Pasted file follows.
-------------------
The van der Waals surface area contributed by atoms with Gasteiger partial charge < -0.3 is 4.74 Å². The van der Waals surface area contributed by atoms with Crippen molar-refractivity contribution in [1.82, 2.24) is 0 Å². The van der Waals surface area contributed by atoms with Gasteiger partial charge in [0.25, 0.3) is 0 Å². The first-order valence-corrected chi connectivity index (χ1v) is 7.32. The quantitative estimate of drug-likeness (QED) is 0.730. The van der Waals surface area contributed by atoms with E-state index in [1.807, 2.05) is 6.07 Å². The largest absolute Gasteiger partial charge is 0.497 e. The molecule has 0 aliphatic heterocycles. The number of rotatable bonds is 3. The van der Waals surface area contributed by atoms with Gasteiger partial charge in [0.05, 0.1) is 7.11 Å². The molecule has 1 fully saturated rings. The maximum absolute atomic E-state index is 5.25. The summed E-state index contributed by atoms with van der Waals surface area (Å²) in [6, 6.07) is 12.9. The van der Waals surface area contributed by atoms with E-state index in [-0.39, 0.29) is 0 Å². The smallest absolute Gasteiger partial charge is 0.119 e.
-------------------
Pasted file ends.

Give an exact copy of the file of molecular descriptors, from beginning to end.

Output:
The van der Waals surface area contributed by atoms with Gasteiger partial charge < -0.3 is 4.74 Å². The van der Waals surface area contributed by atoms with Crippen molar-refractivity contribution in [1.82, 2.24) is 0 Å². The van der Waals surface area contributed by atoms with Gasteiger partial charge in [0.25, 0.3) is 0 Å². The first-order valence-corrected chi connectivity index (χ1v) is 7.32. The quantitative estimate of drug-likeness (QED) is 0.730. The van der Waals surface area contributed by atoms with E-state index in [1.807, 2.05) is 6.07 Å². The largest absolute Gasteiger partial charge is 0.497 e. The molecule has 0 aliphatic heterocycles. The number of rotatable bonds is 3. The van der Waals surface area contributed by atoms with Gasteiger partial charge in [0.05, 0.1) is 7.11 Å². The molecule has 1 fully saturated rings. The maximum absolute atomic E-state index is 5.25. The summed E-state index contributed by atoms with van der Waals surface area (Å²) in [6, 6.07) is 12.9. The van der Waals surface area contributed by atoms with E-state index in [-0.39, 0.29) is 0 Å². The smallest absolute Gasteiger partial charge is 0.119 e.